How to Create a Marketing Plan that Delivers Results

Jules Sowder

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When taking a road trip to a new destination, smart travelers invest preparation time to identify the best route, make note of rest stops, research hotels and restaurants that satisfy their needs and budgets, check weather conditions, and so on. In other words, they have a thoughtfully developed plan before they go.

Their plan may change along the way based on opportunities or circumstances beyond their control. Yet, they are equipped to effectively handle the unforeseen and make the most of their situation.

For marketing achievement, you’ve got to have a road map to reach your destination. A carefully researched and developed plan, with quantifiable objectives and measurement systems, is essential to success. Without a plan, you won’t know how to get where you want to go - and you may not even know when you’ve arrived.

To help with your planning process, here are the essential elements that every marketing plan should have. The more detail you provide in your plan, the greater precision in your execution. And that leads to better outcomes.


Think of this section as the “cliff-note" version of your plan with emphasis on strategies designed to meet your objectives. Write this section as the last thing you do before plan completion.


Each objective needs to be specific and measurable based on the mission and goals of your organization. Here are some examples of quantifiable objectives and how success is measured.

  • Increase gross sales by $450,000 by June 30, representing a 10% increase over prior year. (Measurement: June 30 sales reports)
  • Achieve a customer retention rate of 80% by year end. (Measurement: Customer retention reports)
  • Increase awareness and recall by 5 points among three target audience segments. (Measurement: Monthly customer awareness research)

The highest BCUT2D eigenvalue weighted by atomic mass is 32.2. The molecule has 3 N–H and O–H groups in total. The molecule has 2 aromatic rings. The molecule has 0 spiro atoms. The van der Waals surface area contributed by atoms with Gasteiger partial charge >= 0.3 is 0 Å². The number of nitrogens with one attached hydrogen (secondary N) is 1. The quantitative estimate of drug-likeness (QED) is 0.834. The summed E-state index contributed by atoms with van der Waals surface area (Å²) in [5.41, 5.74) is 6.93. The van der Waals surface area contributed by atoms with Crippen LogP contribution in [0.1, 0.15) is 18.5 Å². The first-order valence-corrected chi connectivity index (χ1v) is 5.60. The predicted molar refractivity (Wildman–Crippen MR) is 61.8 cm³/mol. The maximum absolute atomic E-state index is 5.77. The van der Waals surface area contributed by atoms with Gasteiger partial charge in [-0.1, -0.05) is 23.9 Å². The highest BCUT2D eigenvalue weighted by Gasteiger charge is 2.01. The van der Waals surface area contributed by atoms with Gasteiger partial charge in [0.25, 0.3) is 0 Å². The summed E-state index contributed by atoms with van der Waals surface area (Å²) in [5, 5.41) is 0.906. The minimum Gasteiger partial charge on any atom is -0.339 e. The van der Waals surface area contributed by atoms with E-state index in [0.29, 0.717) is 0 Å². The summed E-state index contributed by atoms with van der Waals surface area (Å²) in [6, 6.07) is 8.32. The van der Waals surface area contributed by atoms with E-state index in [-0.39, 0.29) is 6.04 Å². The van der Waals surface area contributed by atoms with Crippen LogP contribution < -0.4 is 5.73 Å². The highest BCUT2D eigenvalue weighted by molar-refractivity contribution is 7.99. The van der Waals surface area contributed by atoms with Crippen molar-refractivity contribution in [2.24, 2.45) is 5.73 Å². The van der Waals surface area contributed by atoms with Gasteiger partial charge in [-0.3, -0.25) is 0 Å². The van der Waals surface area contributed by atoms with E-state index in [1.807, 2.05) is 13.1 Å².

This section discusses your organization and the environment or marketplace in which you compete. It should include the following.

  • Background on your organization and product, mission, descriptions of current product and/or services, performance results, market share, strategic alliances, etc.
  • Current and future competition with information on proven and forecasted impact
  • How you are perceived by your customers relative to the competition
  • Current customer information (i. e. number, description, spending levels, motivations, etc. )
  • A list of your strengths, weakness, opportunities and threats (also referred to as a SWOT analysis)


Fully understanding your new and existing customers – and their needs and desires – is at the core of every successful marketing plan. For each target audience, detail in your plan demographic information, buying behavior, motivation, price sensitivities and other pertinent information related to your product or service.

This section provides the high level strategic view or approach you will use to achieve your objectives. Be sure to include specific information on:

  • Product or Service Strategies - including changes and enhancements
  • Pricing Strategies – detailed by target audiences and competitors
  • Distribution Strategies – channels or methods by which you deliver and make your product available to your customers
  • Marketing Strategies – your approach to communicating and getting the message heard by your target audiences


This section drills down to specific initiatives that relate to your marketing strategies. For example, you will want to include details on marketing methods (i. e. web, print and broadcast advertising, public relations, promotions, telemarketing, direct sales, referral programs, partnership programs, etc. ), timing, budgets, and other key information that relates to the implementation of each action step that supports each strategy.


You may want to add an appendix or other categories to your plan for key information that adds value to your plan document. For example:

  • Short and long-term financial projections
  • Calendar of action steps
  • Research data that supports your strategies
  • Organizational charts
  • List of suppliers or vendors that will support your initiatives

This article was written by Jules Sowder, an executive marketing advisor with 20-years of experience developing strategic marketing and sales solutions for large corporations, start-up companies, and small businesses. She also has a resource web site to help marketers and trade show exhibitors maximize marketing and sales effectiveness:


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